Spanning a thousand years, and following the shifting fortunes of two families though the ages, this is the epic saga of Rome, the city and its people.
Weaving history, legend, and new archaeological discoveries into a spellbinding narrative, critically acclaimed novelist Steven Saylor gives new life to the drama of the city's first thousand years — from the founding of the city by the ill-fated twins Romulus and Remus, through Rome's astonishing ascent to become the capitol of the most powerful empire in history. Roma recounts the tragedy of the hero-traitor Coriolanus, the capture of the city by the Gauls, the invasion of Hannibal, the bitter political struggles of the patricians and plebeians, and the ultimate death of Rome's republic with the triumph, and assassination, of Julius Caesar.
Witnessing this history, and sometimes playing key roles, are the descendents of two of Rome's first families, the Potitius and Pinarius clans: One is the confidant of Romulus. One is born a slave and tempts a Vestal virgin to break her vows. One becomes a mass murderer. And one becomes the heir of Julius Caesar. Linking the generations is a mysterious talisman as ancient as the city itself.
Epic in every sense of the word, Roma is a panoramic historical saga and Saylor's finest achievement to date.
Author of the critically acclaimed Roma Sub Rosa series of historical mysteries, Saylor (The Judgment of Caesar) breaks out on an epic scale in this sprawling novel tracing Rome's extraordinary development over five centuries, as seen through the eyes of succeeding generations of one of its founding families. Skipping over several generations at a time, Saylor puts the Potitii family descendants at the side of Romulus and Remus at the official founding of the city; of Scipio Africanus during the Punic Wars; of the legendary reformers Tiberius and Gaius Gracchus during the turbulent second-century B.C.; and of Julius and Augustus Caesar as the Republic ebbs into Empire. Solidly anchored in fact and vividly imagined, this long book moves at a sprightly clip and features some vibrant personages. One of the most memorable is Pinaria, a Vestal Virgin who loses her innocence to a enigmatic slave, and secondaries such as the deformed giant Cacus who terrorizes the early Roman settlement. Linked by blood and by a gold amulet (in the shape of a winged phallus) that is passed from generation to generation, the Potitii family gets to see some fascinating things.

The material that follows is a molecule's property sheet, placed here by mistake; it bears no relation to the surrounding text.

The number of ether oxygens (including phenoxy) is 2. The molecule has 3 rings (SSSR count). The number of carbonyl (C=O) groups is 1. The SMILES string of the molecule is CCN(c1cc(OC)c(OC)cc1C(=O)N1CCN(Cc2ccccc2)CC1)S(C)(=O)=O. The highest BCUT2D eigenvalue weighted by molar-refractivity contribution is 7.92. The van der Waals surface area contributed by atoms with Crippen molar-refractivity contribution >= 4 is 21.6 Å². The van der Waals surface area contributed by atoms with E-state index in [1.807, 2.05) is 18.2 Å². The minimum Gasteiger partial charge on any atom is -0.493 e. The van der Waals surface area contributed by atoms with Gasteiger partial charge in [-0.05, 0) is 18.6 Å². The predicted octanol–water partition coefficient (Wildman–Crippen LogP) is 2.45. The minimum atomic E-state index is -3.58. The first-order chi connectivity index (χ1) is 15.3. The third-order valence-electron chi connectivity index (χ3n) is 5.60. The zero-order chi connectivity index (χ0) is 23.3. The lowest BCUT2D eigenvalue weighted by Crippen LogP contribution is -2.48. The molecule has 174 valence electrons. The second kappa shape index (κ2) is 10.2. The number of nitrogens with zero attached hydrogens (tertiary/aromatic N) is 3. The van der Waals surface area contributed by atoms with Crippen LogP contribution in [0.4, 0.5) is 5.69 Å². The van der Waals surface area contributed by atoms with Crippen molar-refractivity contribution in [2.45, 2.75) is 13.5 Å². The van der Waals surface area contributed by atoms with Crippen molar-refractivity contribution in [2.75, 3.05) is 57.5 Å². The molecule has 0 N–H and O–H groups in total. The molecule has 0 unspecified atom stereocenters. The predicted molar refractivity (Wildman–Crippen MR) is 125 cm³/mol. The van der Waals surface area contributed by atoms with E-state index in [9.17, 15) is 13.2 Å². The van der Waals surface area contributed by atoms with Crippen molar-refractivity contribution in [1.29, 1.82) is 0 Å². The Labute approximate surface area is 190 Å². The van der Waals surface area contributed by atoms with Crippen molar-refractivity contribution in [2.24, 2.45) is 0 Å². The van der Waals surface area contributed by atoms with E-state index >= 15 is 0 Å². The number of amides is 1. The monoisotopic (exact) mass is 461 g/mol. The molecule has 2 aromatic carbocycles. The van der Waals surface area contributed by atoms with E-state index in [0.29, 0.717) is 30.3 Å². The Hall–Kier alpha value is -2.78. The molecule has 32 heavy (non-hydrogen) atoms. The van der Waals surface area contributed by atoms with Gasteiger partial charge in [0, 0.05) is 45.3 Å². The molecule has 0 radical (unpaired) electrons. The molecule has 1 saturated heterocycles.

A good read
I love the book but can't finish it because it crashes the App when I try to open it. My other books are fine.